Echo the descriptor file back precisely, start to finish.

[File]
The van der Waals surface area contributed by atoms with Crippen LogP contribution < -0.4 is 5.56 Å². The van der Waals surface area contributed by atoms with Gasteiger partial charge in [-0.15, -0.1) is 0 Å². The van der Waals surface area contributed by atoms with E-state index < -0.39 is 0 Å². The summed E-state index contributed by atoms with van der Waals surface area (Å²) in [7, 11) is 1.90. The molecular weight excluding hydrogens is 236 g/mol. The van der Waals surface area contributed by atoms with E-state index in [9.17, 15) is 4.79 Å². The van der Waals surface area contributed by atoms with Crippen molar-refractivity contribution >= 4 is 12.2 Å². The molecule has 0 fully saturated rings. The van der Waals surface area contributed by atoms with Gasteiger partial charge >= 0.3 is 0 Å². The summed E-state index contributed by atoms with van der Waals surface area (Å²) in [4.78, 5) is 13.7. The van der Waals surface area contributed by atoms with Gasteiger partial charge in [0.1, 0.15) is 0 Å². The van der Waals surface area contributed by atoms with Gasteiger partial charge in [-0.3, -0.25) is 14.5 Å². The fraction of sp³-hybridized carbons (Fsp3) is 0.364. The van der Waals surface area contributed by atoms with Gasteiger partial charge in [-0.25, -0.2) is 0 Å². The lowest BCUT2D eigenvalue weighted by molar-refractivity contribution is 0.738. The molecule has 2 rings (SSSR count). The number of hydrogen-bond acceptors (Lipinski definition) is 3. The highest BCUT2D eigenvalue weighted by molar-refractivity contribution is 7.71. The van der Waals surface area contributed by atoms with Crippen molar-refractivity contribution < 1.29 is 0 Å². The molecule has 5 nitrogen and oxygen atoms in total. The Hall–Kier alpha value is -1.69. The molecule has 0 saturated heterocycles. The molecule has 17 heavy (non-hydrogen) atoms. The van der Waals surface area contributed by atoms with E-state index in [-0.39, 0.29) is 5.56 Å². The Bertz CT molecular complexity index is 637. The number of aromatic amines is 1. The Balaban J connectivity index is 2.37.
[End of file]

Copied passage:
The van der Waals surface area contributed by atoms with Crippen LogP contribution < -0.4 is 5.56 Å². The van der Waals surface area contributed by atoms with Gasteiger partial charge in [-0.15, -0.1) is 0 Å². The van der Waals surface area contributed by atoms with E-state index < -0.39 is 0 Å². The summed E-state index contributed by atoms with van der Waals surface area (Å²) in [7, 11) is 1.90. The molecular weight excluding hydrogens is 236 g/mol. The van der Waals surface area contributed by atoms with E-state index in [9.17, 15) is 4.79 Å². The van der Waals surface area contributed by atoms with Crippen molar-refractivity contribution >= 4 is 12.2 Å². The molecule has 0 fully saturated rings. The van der Waals surface area contributed by atoms with Gasteiger partial charge >= 0.3 is 0 Å². The summed E-state index contributed by atoms with van der Waals surface area (Å²) in [4.78, 5) is 13.7. The van der Waals surface area contributed by atoms with Gasteiger partial charge in [0.1, 0.15) is 0 Å². The van der Waals surface area contributed by atoms with Gasteiger partial charge in [-0.3, -0.25) is 14.5 Å². The fraction of sp³-hybridized carbons (Fsp3) is 0.364. The van der Waals surface area contributed by atoms with Gasteiger partial charge in [-0.25, -0.2) is 0 Å². The lowest BCUT2D eigenvalue weighted by molar-refractivity contribution is 0.738. The molecule has 2 rings (SSSR count). The number of hydrogen-bond acceptors (Lipinski definition) is 3. The highest BCUT2D eigenvalue weighted by molar-refractivity contribution is 7.71. The van der Waals surface area contributed by atoms with Crippen molar-refractivity contribution < 1.29 is 0 Å². The molecule has 5 nitrogen and oxygen atoms in total. The Hall–Kier alpha value is -1.69. The molecule has 0 saturated heterocycles. The molecule has 17 heavy (non-hydrogen) atoms. The van der Waals surface area contributed by atoms with E-state index in [-0.39, 0.29) is 5.56 Å². The Bertz CT molecular complexity index is 637. The number of aromatic amines is 1. The Balaban J connectivity index is 2.37.